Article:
Last Words, Glenn Fleishman’s Essay on Loss

Glenn Fleishman’s expertly executed and moving personal essay about the his mother’s death and the last time he saw her will resonate with any of us who are striving to write the details of loss and our lives at the time of our loss. Notice the mix of medical information and terminology, with personal medical … Continue reading

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My Marital Status

After reading that I’d mentioned an interview he did with Marion Woodman in a Writing It Real article, James Kullander contacted me. After reading the whole article, he offered permission to share another essay originally published in the December 2007 issue of The Sun magazine. “My Marital Status” takes a moving look at love and commitment, at what … Continue reading

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Writing Your Way in the Back Door: The Painting as Entry

Christine Hemp offers us her thinking about how we may find our prose and poetry’s true subjects followed by a writing exercise for practice and two sample poems. [This article and exercise were originally published in Now Write! Nonfiction: Memoir, Journalism and Creative Nonfiction Exercises from Today’s Best Writers and Teachers, from Jeremy P. Tarcher/Penguin, edited by Sherry … Continue reading

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Celebrating and Learning from Three Wonderful Poets

It’s National Poetry Month and I am celebrating poets I know whose work I have been following both in their books and by attending readings in my town and surrounding areas. Each of the next weeks, I will publish a poem by each of three of these poets along with their own words about their … Continue reading

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Michael Shurgot’s 2nd Place Winning Essay “The First Time I Should Have Died”

Our guest judge Molly Tinsley’s notes about choosing Michael Shurgot’s essay for our second-place winner are these: “Great propulsion. The building of tension, the sense of time running out, the hints of questions left unanswered — all are the strategies of an accomplished story-teller. The detachment of the retrospective voice hooked me in further, the … Continue reading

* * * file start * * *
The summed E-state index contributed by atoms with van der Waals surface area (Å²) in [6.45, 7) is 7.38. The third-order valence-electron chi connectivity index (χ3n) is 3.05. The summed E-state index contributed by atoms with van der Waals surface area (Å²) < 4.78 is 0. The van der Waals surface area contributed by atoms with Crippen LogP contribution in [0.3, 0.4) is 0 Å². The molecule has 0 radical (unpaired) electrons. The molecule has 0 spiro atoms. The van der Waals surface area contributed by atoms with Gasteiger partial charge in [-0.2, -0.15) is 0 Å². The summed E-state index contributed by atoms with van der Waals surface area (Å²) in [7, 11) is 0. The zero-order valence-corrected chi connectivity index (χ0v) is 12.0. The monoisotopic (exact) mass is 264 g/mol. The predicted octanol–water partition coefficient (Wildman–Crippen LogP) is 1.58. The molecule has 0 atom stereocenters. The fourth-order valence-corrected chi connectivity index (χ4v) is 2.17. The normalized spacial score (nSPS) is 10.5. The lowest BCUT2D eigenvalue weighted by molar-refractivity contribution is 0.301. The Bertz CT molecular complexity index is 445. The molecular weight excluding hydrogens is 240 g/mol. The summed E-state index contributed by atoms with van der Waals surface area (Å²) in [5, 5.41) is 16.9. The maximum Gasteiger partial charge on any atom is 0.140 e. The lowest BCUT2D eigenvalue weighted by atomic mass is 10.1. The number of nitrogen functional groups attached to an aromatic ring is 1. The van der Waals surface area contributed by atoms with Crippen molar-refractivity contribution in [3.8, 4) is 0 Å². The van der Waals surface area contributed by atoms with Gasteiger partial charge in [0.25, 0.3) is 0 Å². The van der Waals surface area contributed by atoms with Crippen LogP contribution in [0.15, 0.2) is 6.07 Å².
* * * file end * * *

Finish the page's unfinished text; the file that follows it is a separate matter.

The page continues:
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First Place Winning Essay – “Why I Write” by Mary Kurtz

Our fall/winter writing contest judge, Molly Tinsley, chose “Why I Write,” a personal essay by Mary Kurtz, as our first-place winner. Molly said in her notes about this essay: “Emotional control of the narrative makes Mary’s experience all the more riveting and poignant. I was swept up by the vivid flow of habitual action interrupted … Continue reading

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On Meeting the Lost Boys of Sudan, Personal Writing at the Intersection of History

Writing It Real member Betty Shafer met five of the Lost Boys of the Sudan during a time that she was mourning personal losses and considering a major life change. Entwining their story of tragedy and survival during an historic upheaval with reflections on events in her own life, Betty arrives at clarity, strength, and … Continue reading

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New Year’s Thoughts and Advice From My Correspondence With My iPad Mini

December 31, 2013 Dear Mini, Today marks our six-month anniversary of being together!  Six months! And you, my love, remain ever fresh and surprising, ever so original! We haven’t parted for even a day since that July afternoon when I gave in to the gleam in your eye and brought you home. I want to … Continue reading

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Foreword to Times They Were A-Changing

It was an honor to be asked to write the foreword to the newly released anthology Times They Were A-Changing, edited by Linda Joy Myers, Amber Lea Starfire, and Kate Farrell, whose selection of forty-eight powerful stories and poems by women about life changing experiences in the ’60s and ’70s vividly re-creates those two decades … Continue reading

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Writing a Eulogy Starting with a Remembered Trait

When asked to write a eulogy for a family member you cared for, you may find that your memories and those of others who knew the person you are writing about might span a lifetime but with gaps. Thinking of a physical trait you strongly associate with the person who has died and opening the … Continue reading